CULTURE

How To Strengthen Your Relationship In A Socially Distanced World

As much as we crave mutual interaction, support and validation, no relationship is immune to conflict. The unprecedented hurdles amidst the COVID-19 crisis have been testaments to that. How can you, as a unit then, reignite that spark and try to maintain long-term compatibility?

By DEBASHRUTI BANERJEE

Strengthen Your Relationship In A Socially Distanced World

One of the best ways to tackle interpersonal issues is to create novel experiences together, even if it's just enveloping the day with a hug. "These experiences and practices need not be expensive or grand—as long as they result in productive interactions," states Dr. C Manjula Rao, clinical psychologist from Apollo Hospitals, Hyderabad.

Speaking about her often idolized marriage with Dax Shepard, actor and singer Kristen Bell has commented, how "you can’t always be in control, or right, and it’s important to us that we lead with the honesty of your ‘perfect match’ being a myth".

Here are five ways to bring love, kindness, support and fun to your relationship

 

1. Listening well and opening-up

Perhaps one of the easiest ways to be present for your partner is to understand the form of support they require—whether they need an ear to vent or a hand to help out. It also helps to come out of one’s own shell a little, as it makes the other person be more comfortable in their vulnerability.

 

2. Affirmation and intimacy

Dr. Rao defines intimacy as “the result of the closeness between people when they connect, care and feel comfortable, both physically and emotionally, with each other.” Therefore, it is extremely important to sustain a regular display of intimacy, which need not always be physical or sexual.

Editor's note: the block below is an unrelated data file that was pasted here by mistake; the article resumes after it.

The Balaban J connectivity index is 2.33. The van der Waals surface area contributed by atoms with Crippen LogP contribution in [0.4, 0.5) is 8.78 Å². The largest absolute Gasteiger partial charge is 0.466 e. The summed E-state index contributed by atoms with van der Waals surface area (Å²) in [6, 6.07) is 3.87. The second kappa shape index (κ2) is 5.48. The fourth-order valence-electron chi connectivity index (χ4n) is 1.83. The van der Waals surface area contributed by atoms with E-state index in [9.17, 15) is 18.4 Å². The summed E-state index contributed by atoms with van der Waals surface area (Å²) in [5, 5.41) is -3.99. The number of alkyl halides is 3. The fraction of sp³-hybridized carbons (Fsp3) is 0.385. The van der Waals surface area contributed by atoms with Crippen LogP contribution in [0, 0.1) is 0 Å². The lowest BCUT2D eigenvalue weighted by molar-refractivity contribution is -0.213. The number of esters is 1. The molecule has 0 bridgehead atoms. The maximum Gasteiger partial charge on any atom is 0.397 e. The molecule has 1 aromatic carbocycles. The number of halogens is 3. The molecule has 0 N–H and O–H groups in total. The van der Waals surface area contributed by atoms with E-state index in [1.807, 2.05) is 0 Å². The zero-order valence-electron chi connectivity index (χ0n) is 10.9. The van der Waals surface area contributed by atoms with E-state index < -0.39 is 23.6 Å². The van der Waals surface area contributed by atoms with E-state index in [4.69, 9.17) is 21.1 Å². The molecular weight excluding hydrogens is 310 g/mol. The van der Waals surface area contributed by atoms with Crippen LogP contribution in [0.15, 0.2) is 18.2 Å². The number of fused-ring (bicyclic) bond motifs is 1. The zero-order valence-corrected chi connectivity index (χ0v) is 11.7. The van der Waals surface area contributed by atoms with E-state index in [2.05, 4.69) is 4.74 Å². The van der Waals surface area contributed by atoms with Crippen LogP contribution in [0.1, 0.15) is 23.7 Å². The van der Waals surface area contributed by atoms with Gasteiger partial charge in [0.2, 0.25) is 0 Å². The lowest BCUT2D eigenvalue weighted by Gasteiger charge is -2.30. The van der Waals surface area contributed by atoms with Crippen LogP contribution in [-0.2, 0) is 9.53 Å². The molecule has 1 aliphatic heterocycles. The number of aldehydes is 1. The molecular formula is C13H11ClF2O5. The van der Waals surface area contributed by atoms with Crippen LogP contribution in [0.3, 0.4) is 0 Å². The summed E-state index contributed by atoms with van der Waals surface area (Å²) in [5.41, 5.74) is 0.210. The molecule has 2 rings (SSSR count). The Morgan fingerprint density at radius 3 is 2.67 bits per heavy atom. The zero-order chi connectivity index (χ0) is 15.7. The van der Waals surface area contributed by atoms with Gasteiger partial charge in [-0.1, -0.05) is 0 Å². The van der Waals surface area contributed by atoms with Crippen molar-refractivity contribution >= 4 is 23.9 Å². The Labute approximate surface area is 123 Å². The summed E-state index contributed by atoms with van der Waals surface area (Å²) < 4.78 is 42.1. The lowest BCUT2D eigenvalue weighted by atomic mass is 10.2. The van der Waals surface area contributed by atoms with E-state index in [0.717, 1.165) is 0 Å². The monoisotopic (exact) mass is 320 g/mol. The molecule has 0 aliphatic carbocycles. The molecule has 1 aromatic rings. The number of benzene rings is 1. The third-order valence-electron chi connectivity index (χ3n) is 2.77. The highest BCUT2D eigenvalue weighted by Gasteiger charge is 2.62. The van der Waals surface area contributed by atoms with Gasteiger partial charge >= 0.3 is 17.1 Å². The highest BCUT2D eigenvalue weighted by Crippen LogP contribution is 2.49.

A connection based on intellectual, emotional and spiritual harmony, little acts of affection and admiration, acknowledging each others’ efforts—all of these carry as much power in a long-term healthy relationship as a sexual life based on communication and understanding.

 

 

3. Shared Interests

When speaking of novel experiences, Dr. Rao specifies that “"the whole family or the couple need to participate in a shared activity. They cannot be watching a movie or listening to music as they are really not interacting. Both should indulge in something that is productive in the end."

For example, playing games, going for daily walks, cooking together or doing crafts all account for meaningful and stimulating conversations. You end up looking forward to these daily traditions as a positive habit.

 

4. Individual space and becoming aware

It is perhaps apparent, now during the COVID-19 pandemic more than ever, that we tend to end up feeling aggressive and suffocated in our domestic spaces and therefore within our relationships.

According to Dr. Rao, over-closeness is a major drawback. "We get frustrated, easily let out our anger and become vulnerable to our stressful experiences. One thing is being aware that I am within the four walls, my partner is within the four walls. I have to be mindful of it," she advice.

Especially during the present scenario, where work and personal lives have intertwined, we need to maintain a partition within our professional/personal space and the space we share with our loved ones. “Once we are aware, then we know to respect all our feelings,” she adds.

 

5. Carving out me-time

It becomes increasingly difficult to reach stability and peace in a relationship if the ones involved aren’t individually fulfilled. So it is necessary to try to be a better version of yourself first—nurture your interests, work on your goals and maintain selfhood outside of your identity as part of a couple. Only then can you focus on being a better partner.


 

 

To prevent minute cracks in your rapport from becoming glaring fractures, it is crucial to avoid constant denial or repression of the issues troubling you and your partner. It is important to know when to reach out for help for the sake of your future together as well as your well-being.

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